‘This one pilot had made the Yuma run in a TA-4J on Friday, and was returning to Jacksonville on Sunday. Due to the time zone shift it’s likely that he was tired,’ David Tussey, former US Navy A-7E Corsair II pilot.
More than half of airline and commercial pilots have fallen asleep while in charge of a plane, a 2013 survey by a pilots’ union suggested.
Of the 56% who admitted sleeping, 29% told Balpa (British Airline Pilots Association) that they had woken up to find the other pilot asleep as well.
What about military pilots?
What happens if a fighter jet pilot fell asleep while flying?
‘One weekend, an A-4 pilot (who’s name I can’t definitively recall) was scheduled to make a “parts run” to MCAS Yuma where the A-7 RAG squadron had a detachment. Ready-to-replace parts were often loaded in an external store and ferried out to the Yuma detachment over the weekend, returning with a load of the replacement items. Fun stuff and good cross-country flying.
‘When you returned from MCAS Yuma to NAS Cecil Field in Jacksonville, FL, you almost always arrived at night due to the three zone time difference. Often quite late at night depending on when you depart the west. It’s nearly a full “across the US flight” from Arizona to Florida.
‘This one pilot had made the Yuma run in a TA-4J on Friday, and was returning to Jacksonville on Sunday. There’s no evidence he was intoxicated, in fact he was pretty straight laced, but due to the time zone shift it’s likely that he was at least tired.
‘The flight from Yuma to Jacksonville in a TA-4J requires two legs, with a refueling stop mid-way at say Tinker AFB in Oklahoma City, or a similarly military base located in the mid-west.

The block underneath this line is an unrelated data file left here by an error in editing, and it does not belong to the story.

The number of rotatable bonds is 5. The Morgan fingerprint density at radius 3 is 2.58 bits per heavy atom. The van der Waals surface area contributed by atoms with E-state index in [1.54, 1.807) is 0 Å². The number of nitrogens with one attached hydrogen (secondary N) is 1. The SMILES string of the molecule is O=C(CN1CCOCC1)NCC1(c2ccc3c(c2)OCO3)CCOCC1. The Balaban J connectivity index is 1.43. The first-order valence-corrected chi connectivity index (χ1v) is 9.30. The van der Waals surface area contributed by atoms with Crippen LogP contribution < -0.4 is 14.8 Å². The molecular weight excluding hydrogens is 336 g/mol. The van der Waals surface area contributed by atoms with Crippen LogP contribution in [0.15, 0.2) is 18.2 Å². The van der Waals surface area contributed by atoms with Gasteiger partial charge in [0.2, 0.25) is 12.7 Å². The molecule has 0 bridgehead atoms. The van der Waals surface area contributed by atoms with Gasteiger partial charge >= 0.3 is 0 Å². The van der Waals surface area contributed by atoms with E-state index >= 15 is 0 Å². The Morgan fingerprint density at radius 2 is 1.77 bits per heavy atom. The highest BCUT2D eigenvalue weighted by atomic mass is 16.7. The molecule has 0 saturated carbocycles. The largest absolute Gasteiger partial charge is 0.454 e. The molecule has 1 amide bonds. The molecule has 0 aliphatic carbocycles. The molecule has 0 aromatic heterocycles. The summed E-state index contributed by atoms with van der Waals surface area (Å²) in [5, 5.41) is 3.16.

‘On the second leg of the flight that Sunday evening, with the autopilot flying the airplane due east and night falling, the pilot apparently fell asleep. ATC could not raise radio contact and started treating the aircraft as a lost radio incident as the aircraft crossed Louisiana and into norther Florida.
‘However, as the aircraft approached Jacksonville, it did NOT descent to land (weather was VFR). Instead the aircraft continued to fly straight-and-level right over Jacksonville and out over the Atlantic Ocean.
‘Well, now ATC is in a panic — has the pilot become incapacitated? What’s gone wrong here?
‘FINALLY, about 50 miles out over the Atlantic, ATC awakened the pilot, who finally woke up, and astonishingly acted like nothing had happened!! He turned the airplane around, and despite being way, way too low on fuel DID NOT declare an emergency!
‘He overflew two military airports on his way back to NAS Cecil, …and low and behold finally made it back to NAS Cecil Field, landed safely, taxied into the flight line. Shut down the aircraft. Filled out the paper work and went home…just another day at the office.
‘From when the pilot awakened until he landed at NAS Cecil Field was well over 150 miles all with the low fuel light illuminated, and well over 30 minutes.
‘Scared the living bejeezus out of everyone.
‘When the details of this emerged, as you can imagine the Squadron CO, Jax Approach, CO of NAS Cecil Field, were absolutely livid. The Squadron CO even went so far to dip the fuel tank (used a stick to measure fuel remaining) and found there was 4 gallons left. FOUR GALLONS! What really fried the CO’s ass was that this pilot never declared an emergency despite the extreme low fuel state, and overflew two perfectly good military divert bases instead of landing immediately.
‘Not sure what happened after that. There was no damage done, to Navy property, just some very poor judgement and headwork, followed by a major, major ass chewing.
‘But man, that was quite the story around Naval Aviation and particularly at NAS Cecil Field, always ending with a “he did what?”.’
Photo credit: U.S. Navy